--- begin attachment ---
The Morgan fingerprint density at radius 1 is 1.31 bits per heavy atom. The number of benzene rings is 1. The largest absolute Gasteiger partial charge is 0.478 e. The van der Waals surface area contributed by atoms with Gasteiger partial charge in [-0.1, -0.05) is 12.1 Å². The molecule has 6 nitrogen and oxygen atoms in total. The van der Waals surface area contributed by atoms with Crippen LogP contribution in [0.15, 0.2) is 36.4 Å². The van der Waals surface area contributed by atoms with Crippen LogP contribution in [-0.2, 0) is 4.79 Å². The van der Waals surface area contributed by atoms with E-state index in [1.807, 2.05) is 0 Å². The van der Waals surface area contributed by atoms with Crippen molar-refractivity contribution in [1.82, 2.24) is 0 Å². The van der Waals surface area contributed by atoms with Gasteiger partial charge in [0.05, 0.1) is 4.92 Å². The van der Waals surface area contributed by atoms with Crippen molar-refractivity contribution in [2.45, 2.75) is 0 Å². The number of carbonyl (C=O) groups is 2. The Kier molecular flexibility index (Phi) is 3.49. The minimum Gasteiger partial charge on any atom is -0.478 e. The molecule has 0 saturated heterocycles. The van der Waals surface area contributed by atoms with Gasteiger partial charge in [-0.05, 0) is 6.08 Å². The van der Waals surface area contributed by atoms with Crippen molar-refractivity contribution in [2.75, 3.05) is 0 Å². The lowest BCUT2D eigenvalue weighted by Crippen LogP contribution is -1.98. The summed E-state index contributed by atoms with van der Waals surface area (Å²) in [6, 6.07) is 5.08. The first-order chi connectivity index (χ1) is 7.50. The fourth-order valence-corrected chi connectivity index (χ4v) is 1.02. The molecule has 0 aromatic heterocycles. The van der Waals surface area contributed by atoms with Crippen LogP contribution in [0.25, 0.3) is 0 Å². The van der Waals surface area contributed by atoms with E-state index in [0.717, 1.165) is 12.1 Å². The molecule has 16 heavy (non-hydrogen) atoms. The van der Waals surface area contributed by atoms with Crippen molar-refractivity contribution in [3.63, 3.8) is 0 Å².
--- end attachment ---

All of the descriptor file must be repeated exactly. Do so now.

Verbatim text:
The Morgan fingerprint density at radius 1 is 1.31 bits per heavy atom. The number of benzene rings is 1. The largest absolute Gasteiger partial charge is 0.478 e. The van der Waals surface area contributed by atoms with Gasteiger partial charge in [-0.1, -0.05) is 12.1 Å². The molecule has 6 nitrogen and oxygen atoms in total. The van der Waals surface area contributed by atoms with Crippen LogP contribution in [0.15, 0.2) is 36.4 Å². The van der Waals surface area contributed by atoms with Crippen LogP contribution in [-0.2, 0) is 4.79 Å². The van der Waals surface area contributed by atoms with E-state index in [1.807, 2.05) is 0 Å². The van der Waals surface area contributed by atoms with Crippen molar-refractivity contribution in [1.82, 2.24) is 0 Å². The van der Waals surface area contributed by atoms with Gasteiger partial charge in [0.05, 0.1) is 4.92 Å². The van der Waals surface area contributed by atoms with Crippen molar-refractivity contribution in [2.45, 2.75) is 0 Å². The number of carbonyl (C=O) groups is 2. The Kier molecular flexibility index (Phi) is 3.49. The minimum Gasteiger partial charge on any atom is -0.478 e. The molecule has 0 saturated heterocycles. The van der Waals surface area contributed by atoms with Gasteiger partial charge in [-0.05, 0) is 6.08 Å². The van der Waals surface area contributed by atoms with Crippen molar-refractivity contribution in [2.75, 3.05) is 0 Å². The lowest BCUT2D eigenvalue weighted by Crippen LogP contribution is -1.98. The summed E-state index contributed by atoms with van der Waals surface area (Å²) in [6, 6.07) is 5.08. The first-order chi connectivity index (χ1) is 7.50. The fourth-order valence-corrected chi connectivity index (χ4v) is 1.02. The molecule has 0 aromatic heterocycles. The van der Waals surface area contributed by atoms with Crippen LogP contribution in [0.25, 0.3) is 0 Å². The van der Waals surface area contributed by atoms with E-state index in [0.717, 1.165) is 12.1 Å². The molecule has 16 heavy (non-hydrogen) atoms. The van der Waals surface area contributed by atoms with Crippen molar-refractivity contribution in [3.63, 3.8) is 0 Å².